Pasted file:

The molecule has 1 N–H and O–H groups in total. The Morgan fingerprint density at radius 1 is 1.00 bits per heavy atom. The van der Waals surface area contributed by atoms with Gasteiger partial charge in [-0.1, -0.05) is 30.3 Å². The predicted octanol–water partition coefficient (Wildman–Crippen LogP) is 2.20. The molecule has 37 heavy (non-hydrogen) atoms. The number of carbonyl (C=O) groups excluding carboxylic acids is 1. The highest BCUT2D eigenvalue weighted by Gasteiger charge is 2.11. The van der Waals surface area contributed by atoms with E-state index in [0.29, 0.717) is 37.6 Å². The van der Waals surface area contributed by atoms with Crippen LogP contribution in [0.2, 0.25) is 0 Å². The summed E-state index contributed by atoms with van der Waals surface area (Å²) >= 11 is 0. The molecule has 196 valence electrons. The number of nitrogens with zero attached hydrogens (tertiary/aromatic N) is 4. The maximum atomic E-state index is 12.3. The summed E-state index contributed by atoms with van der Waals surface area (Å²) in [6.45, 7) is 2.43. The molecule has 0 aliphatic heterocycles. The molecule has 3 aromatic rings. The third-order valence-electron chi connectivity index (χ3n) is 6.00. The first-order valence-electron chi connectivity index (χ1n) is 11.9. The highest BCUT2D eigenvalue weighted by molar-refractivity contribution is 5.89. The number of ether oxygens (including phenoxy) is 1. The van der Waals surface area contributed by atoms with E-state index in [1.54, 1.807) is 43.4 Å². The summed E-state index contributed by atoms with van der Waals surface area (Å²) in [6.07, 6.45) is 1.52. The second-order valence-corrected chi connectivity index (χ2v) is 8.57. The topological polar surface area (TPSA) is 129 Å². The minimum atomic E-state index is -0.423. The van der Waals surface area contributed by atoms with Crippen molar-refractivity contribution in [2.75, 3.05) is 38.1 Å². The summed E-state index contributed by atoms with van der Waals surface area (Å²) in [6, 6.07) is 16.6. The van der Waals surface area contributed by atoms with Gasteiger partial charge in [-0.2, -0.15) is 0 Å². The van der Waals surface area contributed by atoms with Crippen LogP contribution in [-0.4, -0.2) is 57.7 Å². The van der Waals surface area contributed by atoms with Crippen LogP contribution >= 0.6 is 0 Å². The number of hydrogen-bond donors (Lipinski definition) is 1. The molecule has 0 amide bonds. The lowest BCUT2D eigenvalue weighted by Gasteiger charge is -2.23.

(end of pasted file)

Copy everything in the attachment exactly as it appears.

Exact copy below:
The molecule has 1 N–H and O–H groups in total. The Morgan fingerprint density at radius 1 is 1.00 bits per heavy atom. The van der Waals surface area contributed by atoms with Gasteiger partial charge in [-0.1, -0.05) is 30.3 Å². The predicted octanol–water partition coefficient (Wildman–Crippen LogP) is 2.20. The molecule has 37 heavy (non-hydrogen) atoms. The number of carbonyl (C=O) groups excluding carboxylic acids is 1. The highest BCUT2D eigenvalue weighted by Gasteiger charge is 2.11. The van der Waals surface area contributed by atoms with E-state index in [0.29, 0.717) is 37.6 Å². The van der Waals surface area contributed by atoms with Crippen LogP contribution in [0.2, 0.25) is 0 Å². The summed E-state index contributed by atoms with van der Waals surface area (Å²) >= 11 is 0. The molecule has 196 valence electrons. The number of nitrogens with zero attached hydrogens (tertiary/aromatic N) is 4. The maximum atomic E-state index is 12.3. The summed E-state index contributed by atoms with van der Waals surface area (Å²) in [6.45, 7) is 2.43. The molecule has 0 aliphatic heterocycles. The molecule has 3 aromatic rings. The third-order valence-electron chi connectivity index (χ3n) is 6.00. The first-order valence-electron chi connectivity index (χ1n) is 11.9. The highest BCUT2D eigenvalue weighted by molar-refractivity contribution is 5.89. The number of ether oxygens (including phenoxy) is 1. The van der Waals surface area contributed by atoms with E-state index in [1.54, 1.807) is 43.4 Å². The summed E-state index contributed by atoms with van der Waals surface area (Å²) in [6.07, 6.45) is 1.52. The second-order valence-corrected chi connectivity index (χ2v) is 8.57. The topological polar surface area (TPSA) is 129 Å². The minimum atomic E-state index is -0.423. The van der Waals surface area contributed by atoms with Crippen molar-refractivity contribution in [2.75, 3.05) is 38.1 Å². The summed E-state index contributed by atoms with van der Waals surface area (Å²) in [6, 6.07) is 16.6. The van der Waals surface area contributed by atoms with Gasteiger partial charge in [-0.2, -0.15) is 0 Å². The van der Waals surface area contributed by atoms with Crippen LogP contribution in [-0.4, -0.2) is 57.7 Å². The van der Waals surface area contributed by atoms with Crippen LogP contribution >= 0.6 is 0 Å². The number of hydrogen-bond donors (Lipinski definition) is 1. The molecule has 0 amide bonds. The lowest BCUT2D eigenvalue weighted by Gasteiger charge is -2.23.